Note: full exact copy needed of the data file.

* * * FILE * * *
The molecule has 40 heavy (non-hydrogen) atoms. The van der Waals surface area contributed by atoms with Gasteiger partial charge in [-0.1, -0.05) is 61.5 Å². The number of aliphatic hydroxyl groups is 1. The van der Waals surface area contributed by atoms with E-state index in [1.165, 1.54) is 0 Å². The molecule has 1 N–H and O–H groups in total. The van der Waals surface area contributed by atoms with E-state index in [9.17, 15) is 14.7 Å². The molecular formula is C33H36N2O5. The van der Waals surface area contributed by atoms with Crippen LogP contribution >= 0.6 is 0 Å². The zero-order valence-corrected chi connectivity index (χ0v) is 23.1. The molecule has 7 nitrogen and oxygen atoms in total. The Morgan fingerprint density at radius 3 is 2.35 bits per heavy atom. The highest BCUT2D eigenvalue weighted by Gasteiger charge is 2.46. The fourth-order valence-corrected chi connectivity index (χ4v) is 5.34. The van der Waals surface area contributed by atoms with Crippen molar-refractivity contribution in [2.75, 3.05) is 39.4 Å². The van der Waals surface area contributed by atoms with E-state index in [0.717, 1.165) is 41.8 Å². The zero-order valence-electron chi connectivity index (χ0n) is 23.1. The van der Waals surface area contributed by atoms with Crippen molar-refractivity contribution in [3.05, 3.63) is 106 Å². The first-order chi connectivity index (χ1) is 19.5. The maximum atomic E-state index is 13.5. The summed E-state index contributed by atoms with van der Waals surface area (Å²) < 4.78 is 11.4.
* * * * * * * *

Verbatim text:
The molecule has 40 heavy (non-hydrogen) atoms. The van der Waals surface area contributed by atoms with Gasteiger partial charge in [-0.1, -0.05) is 61.5 Å². The number of aliphatic hydroxyl groups is 1. The van der Waals surface area contributed by atoms with E-state index in [1.165, 1.54) is 0 Å². The molecule has 1 N–H and O–H groups in total. The van der Waals surface area contributed by atoms with E-state index in [9.17, 15) is 14.7 Å². The molecular formula is C33H36N2O5. The van der Waals surface area contributed by atoms with Crippen LogP contribution >= 0.6 is 0 Å². The zero-order valence-corrected chi connectivity index (χ0v) is 23.1. The molecule has 7 nitrogen and oxygen atoms in total. The Morgan fingerprint density at radius 3 is 2.35 bits per heavy atom. The highest BCUT2D eigenvalue weighted by Gasteiger charge is 2.46. The fourth-order valence-corrected chi connectivity index (χ4v) is 5.34. The van der Waals surface area contributed by atoms with Crippen molar-refractivity contribution in [2.75, 3.05) is 39.4 Å². The van der Waals surface area contributed by atoms with E-state index in [0.717, 1.165) is 41.8 Å². The zero-order valence-electron chi connectivity index (χ0n) is 23.1. The van der Waals surface area contributed by atoms with Crippen molar-refractivity contribution in [3.05, 3.63) is 106 Å². The first-order chi connectivity index (χ1) is 19.5. The maximum atomic E-state index is 13.5. The summed E-state index contributed by atoms with van der Waals surface area (Å²) < 4.78 is 11.4.